South Miami Hospital has agreed to pay the government $12 million to settle healthcare fraud allegations from a whistleblower lawsuit that claimed it charged federal healthcare programs for medically unnecessary electrophysiology studies and other cardiology services.
James A. Burks M.D. and James D. Davenport M.D. were the South Miami Hospital whistleblowers who brought the allegations to the government’s attention by filing a qui tam lawsuit alleging the hospital submitted false claims for reimbursement based on medically unnecessary procedures provided by Dr. John R. Dylewski.
According to the Justice Department, Dr. Dylewski and South Miami Hospital performed and billed for a number of unnecessary cardiac procedures, including echocardiograms, electrophysiology studies, head upright tilt tests, and treatments of arrhythmia by ablation, cryoablation or by implanting an electronic device.
An electrocardiogram tests the action of the heart using ultrasound waves, which provide a visual display that can be used to diagnose or monitor heart disease. An electrophysiology study is a minimally invasive procedure to test the heart’s electrical conduction system.
According to the allegations, these cardiac procedures were conducted for the sole purpose of increasing the amount of reimbursements paid by Medicare and Medicaid. By performing these unnecessary procedures, the cost to government healthcare programs was increased significantly.
“Performing medically unnecessary heart procedures is shocking to the conscience,” said Shimon R. Richmond, HHS-OIG Miami Special Agent in Charge. “Conducting cardiac catheterizations purely for profit, not patient care, seriously breaches the “do no harm” commitment physicians pledge. Together with our law enforcement partners, we will seek out, stop these practices, and protect the Medicare patients who are victimized by physicians participating in these schemes.”
The South Miami Hospital whistleblowers, who claimed to have personal knowledge of the fraud committed by Dr. Dylewski and the hospital, filed a whistleblower lawsuit under the False Claims Act, which allows for private citizens to sue on the government’s behalf and share in any recovery.
Dr. Burks is a board-certified vascular surgeon that practiced at South Miami Hospital in 2003. A board-certified cardiologist, Dr. Davenport worked at South Miami Hospital from 2010 to 2014, where he served on a number of peer review committees.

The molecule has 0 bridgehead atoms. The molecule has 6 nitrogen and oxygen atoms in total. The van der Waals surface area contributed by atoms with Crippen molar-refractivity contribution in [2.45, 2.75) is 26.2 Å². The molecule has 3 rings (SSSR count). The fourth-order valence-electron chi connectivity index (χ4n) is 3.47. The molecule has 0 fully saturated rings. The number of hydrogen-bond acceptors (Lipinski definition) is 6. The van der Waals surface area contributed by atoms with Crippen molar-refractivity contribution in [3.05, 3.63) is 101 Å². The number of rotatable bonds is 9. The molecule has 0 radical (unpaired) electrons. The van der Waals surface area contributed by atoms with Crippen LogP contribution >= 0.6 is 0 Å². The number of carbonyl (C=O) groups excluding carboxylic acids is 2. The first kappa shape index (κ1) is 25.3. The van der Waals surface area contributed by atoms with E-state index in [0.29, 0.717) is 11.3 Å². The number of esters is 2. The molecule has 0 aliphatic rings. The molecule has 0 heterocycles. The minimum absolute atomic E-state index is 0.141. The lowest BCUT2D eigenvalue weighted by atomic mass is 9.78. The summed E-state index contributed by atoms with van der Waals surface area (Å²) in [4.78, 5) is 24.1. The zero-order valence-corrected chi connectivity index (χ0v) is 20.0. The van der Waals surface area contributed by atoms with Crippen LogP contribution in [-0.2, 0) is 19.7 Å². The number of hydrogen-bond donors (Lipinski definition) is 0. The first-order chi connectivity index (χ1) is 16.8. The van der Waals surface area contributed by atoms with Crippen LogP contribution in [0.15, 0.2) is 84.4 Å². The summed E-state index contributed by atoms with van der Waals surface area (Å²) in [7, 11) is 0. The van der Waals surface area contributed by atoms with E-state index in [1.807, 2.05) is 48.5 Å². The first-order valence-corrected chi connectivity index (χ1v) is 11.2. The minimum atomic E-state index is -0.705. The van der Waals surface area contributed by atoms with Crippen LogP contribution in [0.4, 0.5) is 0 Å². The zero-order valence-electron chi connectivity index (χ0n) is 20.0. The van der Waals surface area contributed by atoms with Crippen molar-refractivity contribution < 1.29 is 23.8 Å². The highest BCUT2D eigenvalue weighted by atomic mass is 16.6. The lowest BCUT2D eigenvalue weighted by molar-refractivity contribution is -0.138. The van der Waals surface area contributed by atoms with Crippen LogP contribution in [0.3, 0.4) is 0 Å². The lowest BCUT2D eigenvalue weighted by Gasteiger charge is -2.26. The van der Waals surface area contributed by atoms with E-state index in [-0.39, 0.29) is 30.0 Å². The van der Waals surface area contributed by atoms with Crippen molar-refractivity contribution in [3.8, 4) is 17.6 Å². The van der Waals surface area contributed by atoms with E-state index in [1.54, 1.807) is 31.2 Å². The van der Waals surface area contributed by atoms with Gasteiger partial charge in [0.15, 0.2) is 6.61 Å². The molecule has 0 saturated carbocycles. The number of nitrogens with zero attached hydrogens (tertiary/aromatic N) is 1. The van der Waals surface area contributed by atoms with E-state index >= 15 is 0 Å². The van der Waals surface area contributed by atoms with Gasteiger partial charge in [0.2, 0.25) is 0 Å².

Both South Miami Hospital whistleblowers will share a reward totaling roughly $2.75 million.
The case is captioned United States of America ex. rel. James A. Burks, M.D. and James D. Davenport, M.D. v. John R. Dylewski, M.D., et al., Case No. 14-CV-22079 (S.D. Fla.). The claims that were settled in this whistleblower lawsuit are allegations only, and there has been no determination of liability.
Unnecessary Cardiac Procedures Becoming a Serious Problem
According to recent data, Medicare spends roughly $583 billion every year on cardiac services. Part of the reason cardiology has become a hotbed for fraud and abuse is that the procedures are often expensive, and the way doctors are compensated creates incentives for them to perform more procedures.
Take heart stenting as an example, which costs federal health care agencies $2.4 billion on average per year: A doctor gets paid less than $250 to discuss alternative treatments to heart stenting, or the risks involved with stent implantation. The same doctor receives on average four times that amount to implant a heart stent. This has the effect of rewarding physicians for the volume of work they perform rather than the quality of care they are providing.
“Are these doctors going to get bigger paychecks at the end of the month for doing more of these procedures? That may be an uncomfortable question to ask but it’s something patients should wonder about,” says Dr. David Jones, author of “Broken Hearts: The Tangled History of Cardiac Care.”
Healthcare Fraud Whistleblower Attorneys
Schemes involving cardiac care are not only dangerous because they bilk money from taxpayers, but they also put patient health in serious danger. For those working within the industry, if you see providers offering medically unnecessary cardiac procedures, you need to report it. By coming forward and blowing the whistle on health care fraud, you are not only protecting the integrity of our government health care system, but you are also protecting the health and wellbeing of the patients in your charge.
If you have questions about filing a healthcare fraud claim, contact the whistleblower attorneys at Baum Hedlund Aristei & Goldman. We can help you understand your rights and walk you through the process of filing a claim. If your claim is successful, you could see a whistleblower reward of between 15 and 25 percent of any funds recovered on the government’s behalf.
Give us a call at (855) 948-5098 or contact us for more information on whistleblower claims.